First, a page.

I was diagnosed with Alzheimer’s just over a year ago. That being said, it was a long and painful journey before doctors reached that conclusion. It started years ago with a diagnosis of Essential Tremor. That didn’t seem so bad. I was told by doctors many people live with ET. Serving in a very public role as a pastor I was able to mask the ET symptoms through the use of medications. However, after symptoms worsened and after seeing many specialists, the diagnosis changed from ET to Parkinson’s. Well, that seemed worse than ET but I knew of many people who have lived with Parkinson – Michael J. Fox came to mind.
Then one Sunday afternoon my wife, Wendy, and I decided to get some steps in. It was a cold December afternoon so we went to the mall. After a few minutes of walking, I turned to Wendy asking, “Where are we?” “Where is our car” and “How do we get out of here?”
We returned to my doctor who ordered extensive testing. In December of 2018, I was diagnosed with Lewy Body Dementia. I was strongly advised by doctors to leave my job, “sooner rather than later.” Wendy and I were shocked! Life had changed abruptly in many ways.
Serving as a pastor and receiving the diagnosis just weeks prior to Christmas, I chose not to share the diagnosis with the congregation. I did share the diagnosis with a few people in my church leadership and family. I asked that they keep it to themselves until after Christmas. I was determined to celebrate Christmas that year the best that I was able.
After many tests and doctor visits, the Lewy Body diagnosis was changed to Alzheimer’s. Telling family, friends and hundreds in the congregation was difficult at best. Reactions ranged from denial to the “doctors have it all wrong,” to “Oh-we all forget things.” That being said, the overwhelming response was one of love, support and overall caring. For that I am grateful.
Alzheimer’s is not a disease that can be clearly diagnosed by doctors such as heart diseases or cancer, leaving patients and family members often frustrated and confused. Recently I asked my doctor, “Which was worse. Lewy Body or Alzheimer’s?” He looked at me and answered in four words, “You don’t want either.”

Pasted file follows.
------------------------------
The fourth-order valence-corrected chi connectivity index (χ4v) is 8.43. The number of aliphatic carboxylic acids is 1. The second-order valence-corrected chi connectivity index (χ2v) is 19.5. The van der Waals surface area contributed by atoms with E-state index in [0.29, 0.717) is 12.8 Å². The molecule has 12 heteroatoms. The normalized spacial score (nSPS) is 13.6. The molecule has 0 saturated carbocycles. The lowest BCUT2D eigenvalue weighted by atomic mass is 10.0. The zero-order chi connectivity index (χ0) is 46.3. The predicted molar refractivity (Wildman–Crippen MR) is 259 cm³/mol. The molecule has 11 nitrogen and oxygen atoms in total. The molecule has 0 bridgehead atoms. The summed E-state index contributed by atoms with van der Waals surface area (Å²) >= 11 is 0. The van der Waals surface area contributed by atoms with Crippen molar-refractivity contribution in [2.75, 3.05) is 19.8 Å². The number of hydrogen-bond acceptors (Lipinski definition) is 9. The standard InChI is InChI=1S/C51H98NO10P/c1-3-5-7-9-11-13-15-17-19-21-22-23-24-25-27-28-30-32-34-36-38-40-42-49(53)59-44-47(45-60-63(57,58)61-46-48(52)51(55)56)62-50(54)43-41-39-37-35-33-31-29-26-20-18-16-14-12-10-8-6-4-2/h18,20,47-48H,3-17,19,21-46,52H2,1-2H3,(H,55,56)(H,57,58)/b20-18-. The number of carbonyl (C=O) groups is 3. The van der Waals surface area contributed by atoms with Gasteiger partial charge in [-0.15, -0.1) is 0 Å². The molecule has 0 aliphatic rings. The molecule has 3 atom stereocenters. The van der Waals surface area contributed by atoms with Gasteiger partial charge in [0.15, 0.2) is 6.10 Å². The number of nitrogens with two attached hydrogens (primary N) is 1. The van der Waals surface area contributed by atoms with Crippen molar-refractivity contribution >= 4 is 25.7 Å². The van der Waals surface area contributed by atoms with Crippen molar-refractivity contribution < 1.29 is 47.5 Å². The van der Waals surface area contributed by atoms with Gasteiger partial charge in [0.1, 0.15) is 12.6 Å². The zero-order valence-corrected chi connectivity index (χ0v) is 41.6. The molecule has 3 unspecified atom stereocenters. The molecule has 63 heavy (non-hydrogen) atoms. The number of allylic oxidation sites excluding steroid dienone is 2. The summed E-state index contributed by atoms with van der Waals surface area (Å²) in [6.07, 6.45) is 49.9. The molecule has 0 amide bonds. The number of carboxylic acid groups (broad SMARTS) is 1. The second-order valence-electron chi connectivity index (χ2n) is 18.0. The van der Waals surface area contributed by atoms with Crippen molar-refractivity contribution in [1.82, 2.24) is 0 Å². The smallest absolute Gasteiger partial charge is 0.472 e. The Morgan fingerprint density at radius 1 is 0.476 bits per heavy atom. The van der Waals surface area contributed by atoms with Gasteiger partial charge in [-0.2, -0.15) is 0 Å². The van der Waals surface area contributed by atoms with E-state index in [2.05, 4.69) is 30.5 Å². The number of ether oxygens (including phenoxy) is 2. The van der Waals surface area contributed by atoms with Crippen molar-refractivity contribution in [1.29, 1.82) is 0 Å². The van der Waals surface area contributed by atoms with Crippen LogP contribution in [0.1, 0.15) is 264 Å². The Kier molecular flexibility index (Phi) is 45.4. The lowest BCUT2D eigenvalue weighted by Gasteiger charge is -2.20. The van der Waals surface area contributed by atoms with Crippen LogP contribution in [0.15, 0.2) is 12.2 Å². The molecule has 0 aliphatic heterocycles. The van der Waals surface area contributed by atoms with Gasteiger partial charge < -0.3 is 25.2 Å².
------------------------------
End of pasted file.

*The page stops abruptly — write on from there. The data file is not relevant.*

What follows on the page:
For many getting a diagnosis of Alzheimer’s or Lewy Body Dementia is filled with ups and downs, highs and lows… like a rollercoaster ride that I would just as soon get off of. This is why we need continued research into Bio Markers that will allow doctors a quick and accurate diagnosis of these terrible diseases.
I resigned from my call to serve as pastor of a very active congregation. I loved my job, I loved the people I worked with and the people I served. Life changed abruptly. It changed from busy days and busy nights to finding ways to keep busy and useful. Shortly after leaving work a friend called me and asked if we could have coffee. That’s when it became all too real. A calendar once full of day and night appointments now was empty except for doctor appointments.
Alzheimer’s disease is a thief. It steals bodies and minds, but that’s not all. Alzheimer’s also steals identities. It steals the identities of pastors, parents, office workers, teachers, construction workers – people of all vocations. When we lose their gifts and their contributions to society, that hurts us all.
Shortly after relocating to be closer to family, Wendy and I took a drive. There on Golden Oaks Drive in Springfield, IL I noticed a sign for the Alzheimer’s Association. A few weeks later I pulled in the driveway and found the courage to enter the office.
Here’s what I found. Two caring staff members who sat down with me and really listened to my story. Staff who provided resources. Resources like:
- A 24/7 phone support line
- A monthly phone support group (which has now gone to Zoom) and an outstanding leader of Alzheimer’s patients from throughout the state
- A monthly group (now also on Zoom) meeting for caregivers and Alzheimer’s patients supported by the Alzheimer’s Association and Southern IL University School of Medicine
- The offer to be supported by Care Navigators who help with decisions after one is diagnosed.
In conclusion, the day I pulled in that driveway, I found people who really care. People who return phone calls, most of the time in less than 24 hours, and people who offer love and support. That is why I walk.